It is impossible to draw from nature without becoming entwined in its world; the very act of looking closely makes me wonder at their structure and purpose.
I remember a time when insects plastered the car windscreen at night, when sparrows were plentiful and wild flowers freely picked; my children have never experienced this. The fluffy bumblebee became a poster girl for saving the planet but we need to teach people to love all the creatures, even those that sting or bite and appear to have no useful purpose.
I was introduced to the concept of Nature Corridors in 2017 by Nikki Gammans through her Bumblebee Identification course. A pioneer conservationist working to improve the habitat for Bees, Nikki is mainly based on the Kent coast, the last known UK habitat of Bombus subterraneus and where most of our 24 BumbleBee species can be found. As well as learning about the sometimes complex ways to differentiate the bees, she was keen to help us understand why insects are disappearing and how we can help.
Where a species becomes isolated in a given area, there is a huge risk of a single catastrophic event such as flooding or fire. A small change in the annual weather patterns can mean insects fail to emerge at the same time as their food or nesting source and inbreeding results from habitat fragmentation leading to sterility and mutation, a circular problem with only one end.
Conservation is a complex subject. The botanist's friend may be the ornithologist's foe, but they all agree that we need to look closer at how humans interact with our environment. The wildlife charities are working together to focus on the creation of biodiversity networks, stepping stones, to facilitate connectivity.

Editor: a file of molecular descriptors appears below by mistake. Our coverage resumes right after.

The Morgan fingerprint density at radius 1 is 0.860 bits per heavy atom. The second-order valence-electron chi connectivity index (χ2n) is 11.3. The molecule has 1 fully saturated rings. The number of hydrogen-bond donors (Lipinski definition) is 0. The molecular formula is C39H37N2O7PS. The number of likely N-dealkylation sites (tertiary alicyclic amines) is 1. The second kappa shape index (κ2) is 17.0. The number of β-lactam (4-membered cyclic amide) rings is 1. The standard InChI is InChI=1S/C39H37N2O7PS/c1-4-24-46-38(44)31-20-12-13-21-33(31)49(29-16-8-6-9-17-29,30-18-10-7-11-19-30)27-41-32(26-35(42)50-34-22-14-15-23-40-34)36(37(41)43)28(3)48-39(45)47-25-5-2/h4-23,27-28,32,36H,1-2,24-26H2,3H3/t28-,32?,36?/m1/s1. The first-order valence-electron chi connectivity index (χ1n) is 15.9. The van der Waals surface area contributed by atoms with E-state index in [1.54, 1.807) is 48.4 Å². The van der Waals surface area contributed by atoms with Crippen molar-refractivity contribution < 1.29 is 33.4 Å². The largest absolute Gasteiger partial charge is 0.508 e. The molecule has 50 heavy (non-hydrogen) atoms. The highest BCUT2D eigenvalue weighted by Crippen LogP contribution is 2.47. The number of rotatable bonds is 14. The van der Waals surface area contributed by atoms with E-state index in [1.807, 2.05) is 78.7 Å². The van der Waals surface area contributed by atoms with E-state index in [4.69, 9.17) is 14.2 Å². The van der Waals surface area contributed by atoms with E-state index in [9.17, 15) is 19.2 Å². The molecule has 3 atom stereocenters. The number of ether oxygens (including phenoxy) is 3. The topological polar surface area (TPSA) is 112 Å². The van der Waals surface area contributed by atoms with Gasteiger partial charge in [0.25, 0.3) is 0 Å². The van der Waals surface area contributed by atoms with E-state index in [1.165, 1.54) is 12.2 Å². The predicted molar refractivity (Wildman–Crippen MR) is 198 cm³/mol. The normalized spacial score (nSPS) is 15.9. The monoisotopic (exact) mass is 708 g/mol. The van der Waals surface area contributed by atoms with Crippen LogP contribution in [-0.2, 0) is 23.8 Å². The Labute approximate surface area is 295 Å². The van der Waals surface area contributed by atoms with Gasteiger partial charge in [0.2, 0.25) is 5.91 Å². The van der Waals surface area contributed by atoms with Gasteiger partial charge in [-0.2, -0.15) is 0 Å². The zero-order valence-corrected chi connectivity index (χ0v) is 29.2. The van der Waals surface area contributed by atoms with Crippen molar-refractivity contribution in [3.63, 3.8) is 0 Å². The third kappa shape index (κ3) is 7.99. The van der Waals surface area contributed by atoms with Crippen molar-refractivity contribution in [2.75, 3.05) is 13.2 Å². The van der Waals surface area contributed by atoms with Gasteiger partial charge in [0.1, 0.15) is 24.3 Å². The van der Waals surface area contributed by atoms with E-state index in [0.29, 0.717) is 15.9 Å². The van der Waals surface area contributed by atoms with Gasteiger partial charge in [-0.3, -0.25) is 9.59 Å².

Hidden marks create layers, a history, and trick the eye with connections to real objects, ancient landscapes or city skylines, despite the two dimensional plane. As my work has evolved through the "FlightPath" series I am currently exploring the effects of scale and composition.
Compact concertina sculptures have focused my attention on the barriers to nature as I catch glimpses of insects between the folds and struggle to find empty space to draw a wasp within the random marks. As these pieces grow they take on a life of their own, forming sinuous, volcanic mounds until restricted and concealed.
This solo show, in the beautiful white cube space run by Sevenoaks Visual Arts Forum will represent a range of work from the FlightPath story alongside the new Glimpse sculptures. Residency at the Kaleidoscope Gallery during the Show will give me the opportunity to explore the immersive quality of larger pieces, whether through single drawings or a combined Community Project open to visitors.
The Gallery is open Monday to Saturday 10am - 4pm
I will be in Residence to talk about my work and the community project from 10am to 3pm on the following days:
Thursday 17 June
Saturday 19 June
Tuesday 22 June
Saturday 26 June
Monday 28 June
Wednesday 30 June
Friday 2 July
With regret the scheduled informal talk for Sevenoaks Visual Arts Forum on Wednesday 30 June 6-8pm has been cancelled due to ongoing Covid restrictions.
These dates are provisional - PLEASE CHECK BEFORE YOU TRAVEL
or to make an alternative appointment - 07708 148413
Thank you Benedict Bannister for this recording of the exhibition:
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